JC: Williams drew very heavily from Deerfield, Andover, Exeter and so forth. Just a little before that era of the 1960s, students were rushed from the moment they got off the train. Many students came to Williams largely because of the fraternities.
MB: How did the people who were rushing get information about who was coming?
JC: Some they would get from talking with alumni of the schools they were coming from. Later, when rushing had been postponed to the sophomore year, they depended upon junior advisors. If your fraternity had a few wellplaced JAs, you were going to bring in prime candidates.
MB: What kind of selection criteria would they use?
JC: I would say being an athlete was a definite plus. Frankly, being good-looking, socially affable, sometimes the school you attended. And of course, on the negative side, there was clear discrimination against blacks and Jewish students. I’d say about half of the fraternities had sizable contingents of Jews, but there were some that had secret agreements with their national organizations requiring them to discriminate. In some cases those were ignored, but the pressure was there.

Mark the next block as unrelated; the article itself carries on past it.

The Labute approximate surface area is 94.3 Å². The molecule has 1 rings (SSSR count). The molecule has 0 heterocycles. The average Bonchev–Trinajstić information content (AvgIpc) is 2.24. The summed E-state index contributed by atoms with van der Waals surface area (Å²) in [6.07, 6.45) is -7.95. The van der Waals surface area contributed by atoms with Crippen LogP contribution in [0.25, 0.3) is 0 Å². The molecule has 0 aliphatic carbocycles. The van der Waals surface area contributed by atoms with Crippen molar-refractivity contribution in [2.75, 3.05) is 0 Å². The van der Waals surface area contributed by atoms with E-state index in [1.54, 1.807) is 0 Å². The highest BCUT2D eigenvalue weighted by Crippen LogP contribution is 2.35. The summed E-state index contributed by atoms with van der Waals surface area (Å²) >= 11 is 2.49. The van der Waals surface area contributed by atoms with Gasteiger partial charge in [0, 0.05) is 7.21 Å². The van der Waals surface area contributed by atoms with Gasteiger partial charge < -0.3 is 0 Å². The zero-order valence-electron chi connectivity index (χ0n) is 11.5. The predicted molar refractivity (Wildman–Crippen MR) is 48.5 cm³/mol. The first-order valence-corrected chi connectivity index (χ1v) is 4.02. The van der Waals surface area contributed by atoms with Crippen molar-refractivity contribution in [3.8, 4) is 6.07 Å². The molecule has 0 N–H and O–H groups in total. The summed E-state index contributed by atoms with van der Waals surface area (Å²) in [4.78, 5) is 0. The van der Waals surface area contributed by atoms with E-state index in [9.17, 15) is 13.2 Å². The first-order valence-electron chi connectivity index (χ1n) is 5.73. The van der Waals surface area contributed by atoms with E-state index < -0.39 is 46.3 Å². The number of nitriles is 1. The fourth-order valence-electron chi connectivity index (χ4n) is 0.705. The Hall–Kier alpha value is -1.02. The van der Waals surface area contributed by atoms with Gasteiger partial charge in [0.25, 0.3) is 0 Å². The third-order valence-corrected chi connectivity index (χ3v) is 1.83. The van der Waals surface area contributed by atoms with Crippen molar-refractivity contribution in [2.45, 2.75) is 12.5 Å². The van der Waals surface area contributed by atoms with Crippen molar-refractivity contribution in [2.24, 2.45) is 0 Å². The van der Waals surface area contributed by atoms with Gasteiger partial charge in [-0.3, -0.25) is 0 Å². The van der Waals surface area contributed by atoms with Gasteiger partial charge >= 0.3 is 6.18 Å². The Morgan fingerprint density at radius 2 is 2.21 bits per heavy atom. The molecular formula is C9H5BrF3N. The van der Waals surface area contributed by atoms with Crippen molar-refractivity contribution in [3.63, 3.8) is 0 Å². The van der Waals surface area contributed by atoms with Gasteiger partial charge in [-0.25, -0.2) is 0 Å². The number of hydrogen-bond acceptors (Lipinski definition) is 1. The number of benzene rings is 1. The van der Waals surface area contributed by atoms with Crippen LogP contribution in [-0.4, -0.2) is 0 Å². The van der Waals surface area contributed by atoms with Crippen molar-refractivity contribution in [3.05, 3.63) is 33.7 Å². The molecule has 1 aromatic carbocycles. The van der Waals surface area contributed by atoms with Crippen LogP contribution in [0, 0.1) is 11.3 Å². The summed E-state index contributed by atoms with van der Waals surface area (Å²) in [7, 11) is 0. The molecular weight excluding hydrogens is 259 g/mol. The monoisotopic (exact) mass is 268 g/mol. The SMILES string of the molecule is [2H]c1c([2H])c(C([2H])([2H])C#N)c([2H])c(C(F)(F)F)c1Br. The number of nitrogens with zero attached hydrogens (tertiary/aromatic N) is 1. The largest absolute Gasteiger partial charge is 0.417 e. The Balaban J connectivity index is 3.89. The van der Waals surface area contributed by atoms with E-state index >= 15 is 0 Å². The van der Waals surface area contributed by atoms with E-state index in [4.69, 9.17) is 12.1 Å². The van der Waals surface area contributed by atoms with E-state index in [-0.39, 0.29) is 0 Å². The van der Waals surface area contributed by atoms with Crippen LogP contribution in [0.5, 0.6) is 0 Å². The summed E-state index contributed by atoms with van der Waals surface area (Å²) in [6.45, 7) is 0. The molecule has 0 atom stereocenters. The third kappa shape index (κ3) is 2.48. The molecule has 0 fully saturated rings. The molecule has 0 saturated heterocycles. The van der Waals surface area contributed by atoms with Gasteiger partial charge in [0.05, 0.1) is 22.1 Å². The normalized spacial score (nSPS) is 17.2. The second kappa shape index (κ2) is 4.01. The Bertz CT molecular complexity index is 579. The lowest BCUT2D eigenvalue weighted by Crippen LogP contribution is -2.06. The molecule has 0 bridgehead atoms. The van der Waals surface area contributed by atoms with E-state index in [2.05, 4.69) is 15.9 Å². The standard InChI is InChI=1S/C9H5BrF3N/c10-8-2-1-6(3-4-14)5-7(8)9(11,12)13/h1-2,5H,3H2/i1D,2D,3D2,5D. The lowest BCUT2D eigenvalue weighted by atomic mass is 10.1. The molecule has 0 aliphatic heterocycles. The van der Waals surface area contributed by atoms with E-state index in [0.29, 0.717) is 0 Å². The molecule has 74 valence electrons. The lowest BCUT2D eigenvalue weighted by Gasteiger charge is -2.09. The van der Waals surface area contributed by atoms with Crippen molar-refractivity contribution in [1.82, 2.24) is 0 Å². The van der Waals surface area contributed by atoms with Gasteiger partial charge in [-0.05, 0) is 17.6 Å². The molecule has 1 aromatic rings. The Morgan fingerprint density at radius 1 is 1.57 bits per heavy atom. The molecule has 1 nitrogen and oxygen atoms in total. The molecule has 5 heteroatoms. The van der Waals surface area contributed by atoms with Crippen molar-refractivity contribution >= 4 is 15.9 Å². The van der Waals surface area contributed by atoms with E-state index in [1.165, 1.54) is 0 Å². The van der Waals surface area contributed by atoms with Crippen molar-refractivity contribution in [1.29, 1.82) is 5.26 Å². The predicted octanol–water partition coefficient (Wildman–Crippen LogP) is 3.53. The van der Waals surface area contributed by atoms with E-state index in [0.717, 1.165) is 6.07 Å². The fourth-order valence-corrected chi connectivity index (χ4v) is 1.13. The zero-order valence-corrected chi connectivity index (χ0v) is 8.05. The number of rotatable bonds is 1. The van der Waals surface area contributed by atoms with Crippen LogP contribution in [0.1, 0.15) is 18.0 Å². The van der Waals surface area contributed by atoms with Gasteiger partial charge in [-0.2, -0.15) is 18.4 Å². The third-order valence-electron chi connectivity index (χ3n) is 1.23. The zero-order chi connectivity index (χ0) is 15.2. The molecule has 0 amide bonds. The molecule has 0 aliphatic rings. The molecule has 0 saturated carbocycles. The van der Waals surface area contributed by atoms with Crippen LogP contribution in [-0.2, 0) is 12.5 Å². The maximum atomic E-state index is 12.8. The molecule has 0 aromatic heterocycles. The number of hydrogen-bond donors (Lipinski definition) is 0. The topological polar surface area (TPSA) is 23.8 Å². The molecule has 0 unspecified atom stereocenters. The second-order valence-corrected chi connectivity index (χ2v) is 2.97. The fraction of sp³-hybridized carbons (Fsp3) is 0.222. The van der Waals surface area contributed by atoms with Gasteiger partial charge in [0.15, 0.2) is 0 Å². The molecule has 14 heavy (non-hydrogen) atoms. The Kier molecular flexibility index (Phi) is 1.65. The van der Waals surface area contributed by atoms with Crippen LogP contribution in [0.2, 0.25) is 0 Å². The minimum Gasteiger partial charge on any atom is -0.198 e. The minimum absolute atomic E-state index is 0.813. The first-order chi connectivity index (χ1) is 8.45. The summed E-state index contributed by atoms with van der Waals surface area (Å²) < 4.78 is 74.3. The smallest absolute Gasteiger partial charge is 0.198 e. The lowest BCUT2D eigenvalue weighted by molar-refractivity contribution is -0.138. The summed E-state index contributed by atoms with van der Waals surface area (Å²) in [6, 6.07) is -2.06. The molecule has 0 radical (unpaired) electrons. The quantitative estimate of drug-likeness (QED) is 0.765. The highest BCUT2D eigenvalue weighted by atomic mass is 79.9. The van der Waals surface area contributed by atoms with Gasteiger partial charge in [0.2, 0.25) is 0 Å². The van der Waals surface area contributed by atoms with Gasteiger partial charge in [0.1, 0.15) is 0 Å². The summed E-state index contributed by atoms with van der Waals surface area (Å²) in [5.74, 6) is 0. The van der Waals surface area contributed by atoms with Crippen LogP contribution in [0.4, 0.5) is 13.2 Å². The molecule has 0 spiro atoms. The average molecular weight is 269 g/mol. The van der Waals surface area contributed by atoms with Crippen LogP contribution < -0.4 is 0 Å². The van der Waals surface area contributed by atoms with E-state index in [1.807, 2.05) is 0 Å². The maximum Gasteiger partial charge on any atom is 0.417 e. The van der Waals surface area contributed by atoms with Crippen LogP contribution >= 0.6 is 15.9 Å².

MB: So Sawyer assumes the presidency and immediately has to deal with this student petition demanding the abolition of fraternities.
JC: The way that Jack reacted to the petition, which was literally there on his desk when he took office, shows how strategic he was in thinking.
MB: What was that phrase he liked to use?